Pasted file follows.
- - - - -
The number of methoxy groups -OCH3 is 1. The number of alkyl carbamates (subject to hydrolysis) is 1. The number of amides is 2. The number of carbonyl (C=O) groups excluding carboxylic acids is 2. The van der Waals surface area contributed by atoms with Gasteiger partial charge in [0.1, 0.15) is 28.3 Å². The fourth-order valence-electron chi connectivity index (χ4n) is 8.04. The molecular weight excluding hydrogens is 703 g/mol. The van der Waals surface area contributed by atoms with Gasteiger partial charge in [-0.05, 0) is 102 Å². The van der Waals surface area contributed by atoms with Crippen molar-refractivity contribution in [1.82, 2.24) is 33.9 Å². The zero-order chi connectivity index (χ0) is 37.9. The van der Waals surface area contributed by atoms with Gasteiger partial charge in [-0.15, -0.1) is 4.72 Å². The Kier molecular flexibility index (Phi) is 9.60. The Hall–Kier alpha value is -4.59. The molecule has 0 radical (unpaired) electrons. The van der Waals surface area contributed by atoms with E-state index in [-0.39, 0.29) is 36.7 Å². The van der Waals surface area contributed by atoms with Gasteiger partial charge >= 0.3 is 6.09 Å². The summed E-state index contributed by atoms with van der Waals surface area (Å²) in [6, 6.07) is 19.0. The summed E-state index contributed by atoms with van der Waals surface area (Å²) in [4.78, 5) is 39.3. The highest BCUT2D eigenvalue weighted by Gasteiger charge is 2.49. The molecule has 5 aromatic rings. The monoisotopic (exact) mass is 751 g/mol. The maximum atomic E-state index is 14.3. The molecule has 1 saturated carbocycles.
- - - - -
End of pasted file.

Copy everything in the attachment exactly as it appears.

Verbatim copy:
The number of methoxy groups -OCH3 is 1. The number of alkyl carbamates (subject to hydrolysis) is 1. The number of amides is 2. The number of carbonyl (C=O) groups excluding carboxylic acids is 2. The van der Waals surface area contributed by atoms with Gasteiger partial charge in [0.1, 0.15) is 28.3 Å². The fourth-order valence-electron chi connectivity index (χ4n) is 8.04. The molecular weight excluding hydrogens is 703 g/mol. The van der Waals surface area contributed by atoms with Gasteiger partial charge in [-0.05, 0) is 102 Å². The van der Waals surface area contributed by atoms with Crippen molar-refractivity contribution in [1.82, 2.24) is 33.9 Å². The zero-order chi connectivity index (χ0) is 37.9. The van der Waals surface area contributed by atoms with Gasteiger partial charge in [-0.15, -0.1) is 4.72 Å². The Kier molecular flexibility index (Phi) is 9.60. The Hall–Kier alpha value is -4.59. The molecule has 0 radical (unpaired) electrons. The van der Waals surface area contributed by atoms with E-state index in [-0.39, 0.29) is 36.7 Å². The van der Waals surface area contributed by atoms with Gasteiger partial charge >= 0.3 is 6.09 Å². The summed E-state index contributed by atoms with van der Waals surface area (Å²) in [6, 6.07) is 19.0. The summed E-state index contributed by atoms with van der Waals surface area (Å²) in [4.78, 5) is 39.3. The highest BCUT2D eigenvalue weighted by Gasteiger charge is 2.49. The molecule has 5 aromatic rings. The monoisotopic (exact) mass is 751 g/mol. The maximum atomic E-state index is 14.3. The molecule has 1 saturated carbocycles.